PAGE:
Barclays Bank hauled up for ‘misleading’ online fraud ad

barclaysBarclays Bank’s attempt to steal a march on its rivals in the fight against online fraud and cybercrime have been scuppered after the ad watchdog ruled that its latest TV ad dished out misleading advice.
The ad, devised by Bartle Bogle Hegarty as part of Barclays’ £10m Digital Safety initiative, featured ‘Supercon’ , a toy which has a jet-pack and disc-cannon and priced at £1.99.
Supercon suddenly starts speaking and says: “You know what, I can’t do this. It’s all rubbish. It’s a scam. If you order me, you get nothing.  Right, before you pay, look for a padlock and always check the seller’s genuine. You don’t want to get scammed by a fake site …”
At the time the ad was launched, in the run-up to Christmas, Barclays UK marketing director Claire Hilton, said: “We want to help the UK to beat the fraudsters this Christmas by reminding everyone to look out for ways to keep themselves safe, such as the padlock symbol on retailers’ payment pages, plus checking the seller is genuine.”
However, 15 consumers complained to the Advertising Standards Authority and challenged whether the ad misleadingly implied that website URLs with green padlocks were guaranteed to be safe.
In response, Barclays said it believed the ad provided two pieces of advice to help consumers avoid becoming victims of online shopping or payment fraud, namely, “before you pay look for a padlock” and “always check the seller’s genuine”.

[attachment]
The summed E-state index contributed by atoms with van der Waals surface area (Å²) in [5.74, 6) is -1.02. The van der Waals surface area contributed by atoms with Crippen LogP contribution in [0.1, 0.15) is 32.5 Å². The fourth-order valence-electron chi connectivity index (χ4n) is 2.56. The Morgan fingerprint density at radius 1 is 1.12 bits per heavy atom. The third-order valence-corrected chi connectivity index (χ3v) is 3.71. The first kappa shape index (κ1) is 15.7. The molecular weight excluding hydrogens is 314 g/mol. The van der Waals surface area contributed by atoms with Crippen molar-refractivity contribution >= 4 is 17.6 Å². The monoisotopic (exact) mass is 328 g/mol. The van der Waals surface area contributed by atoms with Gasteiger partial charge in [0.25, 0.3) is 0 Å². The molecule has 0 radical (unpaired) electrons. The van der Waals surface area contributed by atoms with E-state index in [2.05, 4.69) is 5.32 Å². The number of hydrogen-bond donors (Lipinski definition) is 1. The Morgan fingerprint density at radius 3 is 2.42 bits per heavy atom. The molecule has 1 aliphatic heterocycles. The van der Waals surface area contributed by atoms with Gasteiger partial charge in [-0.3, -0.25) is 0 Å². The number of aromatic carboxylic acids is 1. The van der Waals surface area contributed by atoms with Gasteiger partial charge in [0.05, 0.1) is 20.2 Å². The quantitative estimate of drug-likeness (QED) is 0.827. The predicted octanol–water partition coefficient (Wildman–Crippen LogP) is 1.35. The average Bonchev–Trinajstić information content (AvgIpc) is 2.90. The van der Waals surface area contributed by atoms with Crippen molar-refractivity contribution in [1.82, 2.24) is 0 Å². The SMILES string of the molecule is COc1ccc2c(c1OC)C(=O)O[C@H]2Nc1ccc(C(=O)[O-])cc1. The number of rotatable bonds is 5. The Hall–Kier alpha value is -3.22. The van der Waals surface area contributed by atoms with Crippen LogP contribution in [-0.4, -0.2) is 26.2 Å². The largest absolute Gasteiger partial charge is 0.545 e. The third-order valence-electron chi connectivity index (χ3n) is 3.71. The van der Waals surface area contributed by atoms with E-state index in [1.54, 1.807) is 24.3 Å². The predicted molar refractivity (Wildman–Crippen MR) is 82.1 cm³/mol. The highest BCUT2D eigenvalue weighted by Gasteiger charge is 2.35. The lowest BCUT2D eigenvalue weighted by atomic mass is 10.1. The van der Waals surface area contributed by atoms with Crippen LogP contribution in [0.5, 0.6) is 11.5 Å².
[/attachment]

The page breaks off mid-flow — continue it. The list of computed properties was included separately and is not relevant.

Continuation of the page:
It insisted that “before you pay look for a padlock” was advice given by private sector businesses and public authorities, including Financial Fraud Action UK, the Information Commissioner’s Office, Get Safe Online, Action Fraud and Norton Symantech.
The company also believed the ad made clear that additional steps were necessary, and that viewers would understand that the website padlock was not the only necessary step for an online shopper to check in order to be safe. It claimed the ad did not make any safety guarantees.
However, the ASA considered that consumers were generally unlikely to have a detailed understanding of the website padlock symbol and the general steps required to ensure a website was safe. It considered viewers would understand the claim “Right, before you pay, look for a padlock and always check the seller’s genuine. You don’t want to get scammed by a fake site” to mean that if they saw a padlock in the address bar of their browser they would be protected from online shopping scams or payment fraud.
The ASA noted that the character also stated “always check the seller’s genuine”, but due to the emphasis that the ad placed visually on the padlock, we considered that the overriding impression of the ad was nevertheless that the padlock guaranteed that a website was safe.
Because the ad suggested that a padlock guaranteed that a website was safe when a padlock in an address bar did not protect from online shopping scams or payment fraud, the ASA concluded the ad breached BCAP Code rule 3.1 (Misleading Advertising).
The ASA ruled that the ad must not appear again and told Barclays Bank to ensure that it made clear that the website padlock security measure did not guarantee safety from online shopping or payment fraud.

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